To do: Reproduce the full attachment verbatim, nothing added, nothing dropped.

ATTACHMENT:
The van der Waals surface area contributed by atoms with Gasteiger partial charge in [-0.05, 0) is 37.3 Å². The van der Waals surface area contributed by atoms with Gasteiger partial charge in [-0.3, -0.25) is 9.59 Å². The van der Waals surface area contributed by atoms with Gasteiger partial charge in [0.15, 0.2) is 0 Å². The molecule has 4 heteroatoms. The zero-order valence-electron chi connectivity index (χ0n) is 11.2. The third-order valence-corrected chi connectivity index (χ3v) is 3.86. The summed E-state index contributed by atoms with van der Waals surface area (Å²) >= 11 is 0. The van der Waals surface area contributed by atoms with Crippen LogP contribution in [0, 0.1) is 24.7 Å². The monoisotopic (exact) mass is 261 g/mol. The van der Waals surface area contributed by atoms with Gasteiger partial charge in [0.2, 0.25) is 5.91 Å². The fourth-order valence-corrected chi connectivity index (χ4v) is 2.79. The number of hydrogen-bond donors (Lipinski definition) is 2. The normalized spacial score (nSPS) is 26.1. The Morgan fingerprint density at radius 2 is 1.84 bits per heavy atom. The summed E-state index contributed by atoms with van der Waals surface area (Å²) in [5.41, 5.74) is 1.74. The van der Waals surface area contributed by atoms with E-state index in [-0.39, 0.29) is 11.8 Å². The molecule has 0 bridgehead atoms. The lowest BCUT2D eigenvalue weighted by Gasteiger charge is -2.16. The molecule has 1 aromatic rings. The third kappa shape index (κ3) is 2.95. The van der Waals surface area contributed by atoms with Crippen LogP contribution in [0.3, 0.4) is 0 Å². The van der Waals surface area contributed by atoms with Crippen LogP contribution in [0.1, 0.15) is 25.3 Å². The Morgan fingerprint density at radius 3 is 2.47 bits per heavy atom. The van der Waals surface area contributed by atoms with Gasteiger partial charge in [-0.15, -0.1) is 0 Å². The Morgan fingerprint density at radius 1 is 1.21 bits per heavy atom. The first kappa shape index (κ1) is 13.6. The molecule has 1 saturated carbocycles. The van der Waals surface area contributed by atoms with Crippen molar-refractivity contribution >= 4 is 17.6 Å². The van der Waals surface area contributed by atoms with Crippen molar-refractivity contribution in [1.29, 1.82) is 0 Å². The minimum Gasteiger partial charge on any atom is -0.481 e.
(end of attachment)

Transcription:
The van der Waals surface area contributed by atoms with Gasteiger partial charge in [-0.05, 0) is 37.3 Å². The van der Waals surface area contributed by atoms with Gasteiger partial charge in [-0.3, -0.25) is 9.59 Å². The van der Waals surface area contributed by atoms with Gasteiger partial charge in [0.15, 0.2) is 0 Å². The molecule has 4 heteroatoms. The zero-order valence-electron chi connectivity index (χ0n) is 11.2. The third-order valence-corrected chi connectivity index (χ3v) is 3.86. The summed E-state index contributed by atoms with van der Waals surface area (Å²) >= 11 is 0. The van der Waals surface area contributed by atoms with Crippen LogP contribution in [0, 0.1) is 24.7 Å². The monoisotopic (exact) mass is 261 g/mol. The van der Waals surface area contributed by atoms with Gasteiger partial charge in [0.2, 0.25) is 5.91 Å². The fourth-order valence-corrected chi connectivity index (χ4v) is 2.79. The number of hydrogen-bond donors (Lipinski definition) is 2. The normalized spacial score (nSPS) is 26.1. The Morgan fingerprint density at radius 2 is 1.84 bits per heavy atom. The summed E-state index contributed by atoms with van der Waals surface area (Å²) in [5.41, 5.74) is 1.74. The van der Waals surface area contributed by atoms with E-state index in [-0.39, 0.29) is 11.8 Å². The molecule has 0 bridgehead atoms. The lowest BCUT2D eigenvalue weighted by Gasteiger charge is -2.16. The molecule has 1 aromatic rings. The third kappa shape index (κ3) is 2.95. The van der Waals surface area contributed by atoms with Crippen LogP contribution in [0.3, 0.4) is 0 Å². The van der Waals surface area contributed by atoms with Crippen LogP contribution in [0.1, 0.15) is 25.3 Å². The Morgan fingerprint density at radius 3 is 2.47 bits per heavy atom. The van der Waals surface area contributed by atoms with Gasteiger partial charge in [-0.15, -0.1) is 0 Å². The Morgan fingerprint density at radius 1 is 1.21 bits per heavy atom. The first kappa shape index (κ1) is 13.6. The molecule has 1 saturated carbocycles. The van der Waals surface area contributed by atoms with Crippen molar-refractivity contribution >= 4 is 17.6 Å². The van der Waals surface area contributed by atoms with Crippen molar-refractivity contribution in [1.29, 1.82) is 0 Å². The minimum Gasteiger partial charge on any atom is -0.481 e.